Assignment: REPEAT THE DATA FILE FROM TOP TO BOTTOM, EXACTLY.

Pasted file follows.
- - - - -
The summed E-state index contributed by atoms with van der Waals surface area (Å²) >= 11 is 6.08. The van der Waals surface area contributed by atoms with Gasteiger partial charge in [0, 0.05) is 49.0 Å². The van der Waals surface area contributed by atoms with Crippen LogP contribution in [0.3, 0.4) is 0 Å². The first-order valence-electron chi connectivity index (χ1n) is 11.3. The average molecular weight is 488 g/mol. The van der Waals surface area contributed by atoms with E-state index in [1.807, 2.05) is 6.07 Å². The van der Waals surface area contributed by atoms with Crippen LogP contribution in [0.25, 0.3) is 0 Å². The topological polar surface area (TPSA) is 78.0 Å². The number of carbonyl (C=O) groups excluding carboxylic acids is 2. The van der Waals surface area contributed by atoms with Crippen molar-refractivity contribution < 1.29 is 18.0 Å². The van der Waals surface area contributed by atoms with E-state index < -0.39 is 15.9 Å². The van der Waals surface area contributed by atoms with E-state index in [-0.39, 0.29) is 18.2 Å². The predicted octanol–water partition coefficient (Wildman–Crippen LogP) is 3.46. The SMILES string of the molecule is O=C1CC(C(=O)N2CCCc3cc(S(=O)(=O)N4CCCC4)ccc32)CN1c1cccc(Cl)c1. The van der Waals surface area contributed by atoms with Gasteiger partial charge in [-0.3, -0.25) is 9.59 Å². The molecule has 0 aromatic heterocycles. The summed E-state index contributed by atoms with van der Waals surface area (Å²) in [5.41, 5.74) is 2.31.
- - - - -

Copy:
The summed E-state index contributed by atoms with van der Waals surface area (Å²) >= 11 is 6.08. The van der Waals surface area contributed by atoms with Gasteiger partial charge in [0, 0.05) is 49.0 Å². The van der Waals surface area contributed by atoms with Crippen LogP contribution in [0.3, 0.4) is 0 Å². The first-order valence-electron chi connectivity index (χ1n) is 11.3. The average molecular weight is 488 g/mol. The van der Waals surface area contributed by atoms with E-state index in [1.807, 2.05) is 6.07 Å². The van der Waals surface area contributed by atoms with Crippen LogP contribution in [0.25, 0.3) is 0 Å². The topological polar surface area (TPSA) is 78.0 Å². The number of carbonyl (C=O) groups excluding carboxylic acids is 2. The van der Waals surface area contributed by atoms with Crippen molar-refractivity contribution < 1.29 is 18.0 Å². The van der Waals surface area contributed by atoms with E-state index < -0.39 is 15.9 Å². The van der Waals surface area contributed by atoms with E-state index in [-0.39, 0.29) is 18.2 Å². The predicted octanol–water partition coefficient (Wildman–Crippen LogP) is 3.46. The SMILES string of the molecule is O=C1CC(C(=O)N2CCCc3cc(S(=O)(=O)N4CCCC4)ccc32)CN1c1cccc(Cl)c1. The van der Waals surface area contributed by atoms with Gasteiger partial charge in [-0.3, -0.25) is 9.59 Å². The molecule has 0 aromatic heterocycles. The summed E-state index contributed by atoms with van der Waals surface area (Å²) in [5.41, 5.74) is 2.31.